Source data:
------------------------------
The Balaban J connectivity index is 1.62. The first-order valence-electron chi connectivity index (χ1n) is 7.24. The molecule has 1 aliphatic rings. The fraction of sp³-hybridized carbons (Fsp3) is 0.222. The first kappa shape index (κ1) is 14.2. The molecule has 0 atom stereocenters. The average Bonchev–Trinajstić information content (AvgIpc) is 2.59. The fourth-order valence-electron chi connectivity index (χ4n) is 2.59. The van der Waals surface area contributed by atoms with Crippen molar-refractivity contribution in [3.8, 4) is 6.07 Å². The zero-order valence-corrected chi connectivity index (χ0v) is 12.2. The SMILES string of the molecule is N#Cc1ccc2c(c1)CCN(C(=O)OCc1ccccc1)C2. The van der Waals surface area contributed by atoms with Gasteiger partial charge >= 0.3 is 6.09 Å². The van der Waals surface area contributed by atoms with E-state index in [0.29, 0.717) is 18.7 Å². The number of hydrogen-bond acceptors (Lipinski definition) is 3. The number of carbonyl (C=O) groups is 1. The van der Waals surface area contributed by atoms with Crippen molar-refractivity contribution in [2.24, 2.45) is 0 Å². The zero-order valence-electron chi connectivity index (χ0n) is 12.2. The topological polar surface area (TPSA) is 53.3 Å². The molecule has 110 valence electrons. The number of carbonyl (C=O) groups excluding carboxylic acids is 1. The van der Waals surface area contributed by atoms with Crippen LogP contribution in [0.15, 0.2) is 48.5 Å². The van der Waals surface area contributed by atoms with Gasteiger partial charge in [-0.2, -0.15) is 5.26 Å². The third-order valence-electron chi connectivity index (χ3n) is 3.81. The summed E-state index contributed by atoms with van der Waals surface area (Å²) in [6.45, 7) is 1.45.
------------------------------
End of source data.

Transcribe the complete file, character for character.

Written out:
The Balaban J connectivity index is 1.62. The first-order valence-electron chi connectivity index (χ1n) is 7.24. The molecule has 1 aliphatic rings. The fraction of sp³-hybridized carbons (Fsp3) is 0.222. The first kappa shape index (κ1) is 14.2. The molecule has 0 atom stereocenters. The average Bonchev–Trinajstić information content (AvgIpc) is 2.59. The fourth-order valence-electron chi connectivity index (χ4n) is 2.59. The van der Waals surface area contributed by atoms with Crippen molar-refractivity contribution in [3.8, 4) is 6.07 Å². The zero-order valence-corrected chi connectivity index (χ0v) is 12.2. The SMILES string of the molecule is N#Cc1ccc2c(c1)CCN(C(=O)OCc1ccccc1)C2. The van der Waals surface area contributed by atoms with Gasteiger partial charge >= 0.3 is 6.09 Å². The van der Waals surface area contributed by atoms with E-state index in [0.29, 0.717) is 18.7 Å². The number of hydrogen-bond acceptors (Lipinski definition) is 3. The number of carbonyl (C=O) groups is 1. The van der Waals surface area contributed by atoms with Crippen molar-refractivity contribution in [2.24, 2.45) is 0 Å². The zero-order valence-electron chi connectivity index (χ0n) is 12.2. The topological polar surface area (TPSA) is 53.3 Å². The molecule has 110 valence electrons. The number of carbonyl (C=O) groups excluding carboxylic acids is 1. The van der Waals surface area contributed by atoms with Crippen LogP contribution in [0.15, 0.2) is 48.5 Å². The van der Waals surface area contributed by atoms with Gasteiger partial charge in [-0.2, -0.15) is 5.26 Å². The third-order valence-electron chi connectivity index (χ3n) is 3.81. The summed E-state index contributed by atoms with van der Waals surface area (Å²) in [6.45, 7) is 1.45.